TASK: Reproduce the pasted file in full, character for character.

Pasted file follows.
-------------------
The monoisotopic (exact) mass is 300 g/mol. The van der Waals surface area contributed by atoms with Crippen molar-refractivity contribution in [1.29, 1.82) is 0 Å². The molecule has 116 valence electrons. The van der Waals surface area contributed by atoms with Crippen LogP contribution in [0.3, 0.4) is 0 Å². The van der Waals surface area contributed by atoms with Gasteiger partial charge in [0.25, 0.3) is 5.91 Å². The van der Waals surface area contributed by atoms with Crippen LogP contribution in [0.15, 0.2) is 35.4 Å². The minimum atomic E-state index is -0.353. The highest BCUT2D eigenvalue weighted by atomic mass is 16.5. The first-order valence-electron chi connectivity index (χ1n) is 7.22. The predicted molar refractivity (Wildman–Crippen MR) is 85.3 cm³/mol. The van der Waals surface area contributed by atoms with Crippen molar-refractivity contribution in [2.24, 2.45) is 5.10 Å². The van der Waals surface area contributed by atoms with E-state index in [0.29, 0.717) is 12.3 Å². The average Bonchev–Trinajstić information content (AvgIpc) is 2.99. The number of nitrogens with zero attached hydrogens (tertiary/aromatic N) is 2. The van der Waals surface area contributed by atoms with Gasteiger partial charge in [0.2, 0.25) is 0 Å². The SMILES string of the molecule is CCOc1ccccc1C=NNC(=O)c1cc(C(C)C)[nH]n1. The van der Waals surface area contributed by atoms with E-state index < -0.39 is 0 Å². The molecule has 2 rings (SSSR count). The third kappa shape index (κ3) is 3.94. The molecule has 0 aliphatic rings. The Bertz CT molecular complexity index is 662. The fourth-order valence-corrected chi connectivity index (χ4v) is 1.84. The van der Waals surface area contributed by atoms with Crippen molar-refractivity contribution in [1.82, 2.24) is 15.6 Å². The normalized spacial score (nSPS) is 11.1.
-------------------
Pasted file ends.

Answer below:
The monoisotopic (exact) mass is 300 g/mol. The van der Waals surface area contributed by atoms with Crippen molar-refractivity contribution in [1.29, 1.82) is 0 Å². The molecule has 116 valence electrons. The van der Waals surface area contributed by atoms with Crippen LogP contribution in [0.3, 0.4) is 0 Å². The van der Waals surface area contributed by atoms with Gasteiger partial charge in [0.25, 0.3) is 5.91 Å². The van der Waals surface area contributed by atoms with Crippen LogP contribution in [0.15, 0.2) is 35.4 Å². The minimum atomic E-state index is -0.353. The highest BCUT2D eigenvalue weighted by atomic mass is 16.5. The first-order valence-electron chi connectivity index (χ1n) is 7.22. The predicted molar refractivity (Wildman–Crippen MR) is 85.3 cm³/mol. The van der Waals surface area contributed by atoms with Crippen molar-refractivity contribution in [2.24, 2.45) is 5.10 Å². The van der Waals surface area contributed by atoms with E-state index in [0.29, 0.717) is 12.3 Å². The average Bonchev–Trinajstić information content (AvgIpc) is 2.99. The number of nitrogens with zero attached hydrogens (tertiary/aromatic N) is 2. The van der Waals surface area contributed by atoms with Gasteiger partial charge in [0.2, 0.25) is 0 Å². The SMILES string of the molecule is CCOc1ccccc1C=NNC(=O)c1cc(C(C)C)[nH]n1. The van der Waals surface area contributed by atoms with E-state index < -0.39 is 0 Å². The molecule has 2 rings (SSSR count). The third kappa shape index (κ3) is 3.94. The molecule has 0 aliphatic rings. The Bertz CT molecular complexity index is 662. The fourth-order valence-corrected chi connectivity index (χ4v) is 1.84. The van der Waals surface area contributed by atoms with Crippen molar-refractivity contribution in [1.82, 2.24) is 15.6 Å². The normalized spacial score (nSPS) is 11.1.